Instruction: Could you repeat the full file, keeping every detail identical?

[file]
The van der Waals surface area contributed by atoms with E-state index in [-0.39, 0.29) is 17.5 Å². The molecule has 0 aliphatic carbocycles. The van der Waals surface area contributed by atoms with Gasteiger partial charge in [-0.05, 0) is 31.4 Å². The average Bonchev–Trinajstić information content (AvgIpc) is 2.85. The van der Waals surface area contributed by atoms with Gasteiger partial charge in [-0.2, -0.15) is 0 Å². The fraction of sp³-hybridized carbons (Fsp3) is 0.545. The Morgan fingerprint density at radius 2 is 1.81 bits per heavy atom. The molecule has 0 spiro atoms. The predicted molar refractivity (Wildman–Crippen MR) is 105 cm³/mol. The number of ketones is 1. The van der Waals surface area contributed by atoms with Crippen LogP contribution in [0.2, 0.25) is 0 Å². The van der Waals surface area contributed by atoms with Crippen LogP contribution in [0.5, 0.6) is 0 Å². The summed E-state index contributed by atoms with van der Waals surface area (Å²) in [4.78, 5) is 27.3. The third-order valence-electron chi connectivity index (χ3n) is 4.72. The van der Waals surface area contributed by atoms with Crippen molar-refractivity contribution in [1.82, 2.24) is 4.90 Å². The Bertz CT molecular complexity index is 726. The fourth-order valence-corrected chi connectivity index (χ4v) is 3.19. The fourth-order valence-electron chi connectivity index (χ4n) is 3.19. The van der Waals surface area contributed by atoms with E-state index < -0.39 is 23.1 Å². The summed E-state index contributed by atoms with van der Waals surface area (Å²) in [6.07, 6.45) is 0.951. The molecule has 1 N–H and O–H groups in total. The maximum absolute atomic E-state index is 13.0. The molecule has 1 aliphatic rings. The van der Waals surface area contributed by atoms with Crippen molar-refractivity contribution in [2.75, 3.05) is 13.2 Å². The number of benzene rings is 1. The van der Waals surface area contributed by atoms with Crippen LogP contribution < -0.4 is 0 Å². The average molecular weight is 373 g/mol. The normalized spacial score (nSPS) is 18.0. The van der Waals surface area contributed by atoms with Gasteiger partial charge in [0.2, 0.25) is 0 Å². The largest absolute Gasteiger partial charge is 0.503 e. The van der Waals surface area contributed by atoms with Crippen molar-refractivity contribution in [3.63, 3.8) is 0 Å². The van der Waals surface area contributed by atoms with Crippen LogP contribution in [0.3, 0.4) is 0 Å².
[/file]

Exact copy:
The van der Waals surface area contributed by atoms with E-state index in [-0.39, 0.29) is 17.5 Å². The molecule has 0 aliphatic carbocycles. The van der Waals surface area contributed by atoms with Gasteiger partial charge in [-0.05, 0) is 31.4 Å². The average Bonchev–Trinajstić information content (AvgIpc) is 2.85. The van der Waals surface area contributed by atoms with Gasteiger partial charge in [-0.2, -0.15) is 0 Å². The fraction of sp³-hybridized carbons (Fsp3) is 0.545. The Morgan fingerprint density at radius 2 is 1.81 bits per heavy atom. The molecule has 0 spiro atoms. The predicted molar refractivity (Wildman–Crippen MR) is 105 cm³/mol. The number of ketones is 1. The van der Waals surface area contributed by atoms with Crippen LogP contribution in [0.2, 0.25) is 0 Å². The van der Waals surface area contributed by atoms with Crippen LogP contribution in [0.5, 0.6) is 0 Å². The summed E-state index contributed by atoms with van der Waals surface area (Å²) in [4.78, 5) is 27.3. The third-order valence-electron chi connectivity index (χ3n) is 4.72. The van der Waals surface area contributed by atoms with Crippen molar-refractivity contribution in [1.82, 2.24) is 4.90 Å². The Bertz CT molecular complexity index is 726. The fourth-order valence-corrected chi connectivity index (χ4v) is 3.19. The fourth-order valence-electron chi connectivity index (χ4n) is 3.19. The van der Waals surface area contributed by atoms with E-state index < -0.39 is 23.1 Å². The summed E-state index contributed by atoms with van der Waals surface area (Å²) in [6.07, 6.45) is 0.951. The molecule has 1 N–H and O–H groups in total. The maximum absolute atomic E-state index is 13.0. The molecule has 1 aliphatic rings. The van der Waals surface area contributed by atoms with Crippen molar-refractivity contribution in [2.75, 3.05) is 13.2 Å². The number of benzene rings is 1. The van der Waals surface area contributed by atoms with Crippen LogP contribution < -0.4 is 0 Å². The average molecular weight is 373 g/mol. The normalized spacial score (nSPS) is 18.0. The van der Waals surface area contributed by atoms with Gasteiger partial charge in [0.2, 0.25) is 0 Å². The largest absolute Gasteiger partial charge is 0.503 e. The van der Waals surface area contributed by atoms with Crippen molar-refractivity contribution in [3.63, 3.8) is 0 Å². The van der Waals surface area contributed by atoms with Crippen LogP contribution in [0.3, 0.4) is 0 Å².